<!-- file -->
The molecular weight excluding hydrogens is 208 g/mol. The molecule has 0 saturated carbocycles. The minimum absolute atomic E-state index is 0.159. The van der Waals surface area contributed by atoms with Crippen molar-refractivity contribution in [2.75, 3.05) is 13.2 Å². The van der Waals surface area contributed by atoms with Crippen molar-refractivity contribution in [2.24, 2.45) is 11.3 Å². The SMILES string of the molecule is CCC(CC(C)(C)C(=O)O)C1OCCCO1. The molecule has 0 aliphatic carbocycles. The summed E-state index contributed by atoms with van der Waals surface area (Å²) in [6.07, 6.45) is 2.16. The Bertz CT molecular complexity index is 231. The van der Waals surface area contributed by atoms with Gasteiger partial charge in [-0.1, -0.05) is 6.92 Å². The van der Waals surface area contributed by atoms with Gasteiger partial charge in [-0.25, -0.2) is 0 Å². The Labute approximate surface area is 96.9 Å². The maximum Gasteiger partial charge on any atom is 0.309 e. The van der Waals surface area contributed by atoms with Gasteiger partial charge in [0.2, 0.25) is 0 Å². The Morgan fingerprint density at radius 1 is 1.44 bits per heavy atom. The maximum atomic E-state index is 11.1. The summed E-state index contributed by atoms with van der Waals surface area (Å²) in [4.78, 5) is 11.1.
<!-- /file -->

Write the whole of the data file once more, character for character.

The molecular weight excluding hydrogens is 208 g/mol. The molecule has 0 saturated carbocycles. The minimum absolute atomic E-state index is 0.159. The van der Waals surface area contributed by atoms with Crippen molar-refractivity contribution in [2.75, 3.05) is 13.2 Å². The van der Waals surface area contributed by atoms with Crippen molar-refractivity contribution in [2.24, 2.45) is 11.3 Å². The SMILES string of the molecule is CCC(CC(C)(C)C(=O)O)C1OCCCO1. The molecule has 0 aliphatic carbocycles. The summed E-state index contributed by atoms with van der Waals surface area (Å²) in [6.07, 6.45) is 2.16. The Bertz CT molecular complexity index is 231. The van der Waals surface area contributed by atoms with Gasteiger partial charge in [-0.1, -0.05) is 6.92 Å². The van der Waals surface area contributed by atoms with Gasteiger partial charge in [-0.25, -0.2) is 0 Å². The Labute approximate surface area is 96.9 Å². The maximum Gasteiger partial charge on any atom is 0.309 e. The van der Waals surface area contributed by atoms with Gasteiger partial charge in [0.2, 0.25) is 0 Å². The Morgan fingerprint density at radius 1 is 1.44 bits per heavy atom. The maximum atomic E-state index is 11.1. The summed E-state index contributed by atoms with van der Waals surface area (Å²) in [4.78, 5) is 11.1.